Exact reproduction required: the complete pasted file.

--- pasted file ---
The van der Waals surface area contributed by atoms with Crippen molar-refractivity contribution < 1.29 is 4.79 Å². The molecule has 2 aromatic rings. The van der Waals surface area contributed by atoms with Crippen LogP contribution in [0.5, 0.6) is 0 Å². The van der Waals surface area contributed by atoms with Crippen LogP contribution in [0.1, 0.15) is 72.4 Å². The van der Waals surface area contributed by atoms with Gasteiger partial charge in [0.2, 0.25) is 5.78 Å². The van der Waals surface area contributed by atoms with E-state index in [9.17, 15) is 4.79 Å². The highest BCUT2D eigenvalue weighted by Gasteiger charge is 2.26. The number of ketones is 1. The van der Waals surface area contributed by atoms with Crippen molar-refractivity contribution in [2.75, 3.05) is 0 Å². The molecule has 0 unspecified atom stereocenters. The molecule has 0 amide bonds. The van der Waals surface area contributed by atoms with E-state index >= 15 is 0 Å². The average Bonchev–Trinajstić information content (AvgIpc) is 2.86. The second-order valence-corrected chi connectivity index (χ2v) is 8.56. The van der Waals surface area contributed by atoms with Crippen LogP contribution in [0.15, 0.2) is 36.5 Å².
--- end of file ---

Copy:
The van der Waals surface area contributed by atoms with Crippen molar-refractivity contribution < 1.29 is 4.79 Å². The molecule has 2 aromatic rings. The van der Waals surface area contributed by atoms with Crippen LogP contribution in [0.5, 0.6) is 0 Å². The van der Waals surface area contributed by atoms with Crippen LogP contribution in [0.1, 0.15) is 72.4 Å². The van der Waals surface area contributed by atoms with Gasteiger partial charge in [0.2, 0.25) is 5.78 Å². The van der Waals surface area contributed by atoms with E-state index in [9.17, 15) is 4.79 Å². The highest BCUT2D eigenvalue weighted by Gasteiger charge is 2.26. The number of ketones is 1. The van der Waals surface area contributed by atoms with Crippen molar-refractivity contribution in [2.75, 3.05) is 0 Å². The molecule has 0 unspecified atom stereocenters. The molecule has 0 amide bonds. The van der Waals surface area contributed by atoms with E-state index >= 15 is 0 Å². The average Bonchev–Trinajstić information content (AvgIpc) is 2.86. The second-order valence-corrected chi connectivity index (χ2v) is 8.56. The van der Waals surface area contributed by atoms with Crippen LogP contribution in [0.15, 0.2) is 36.5 Å².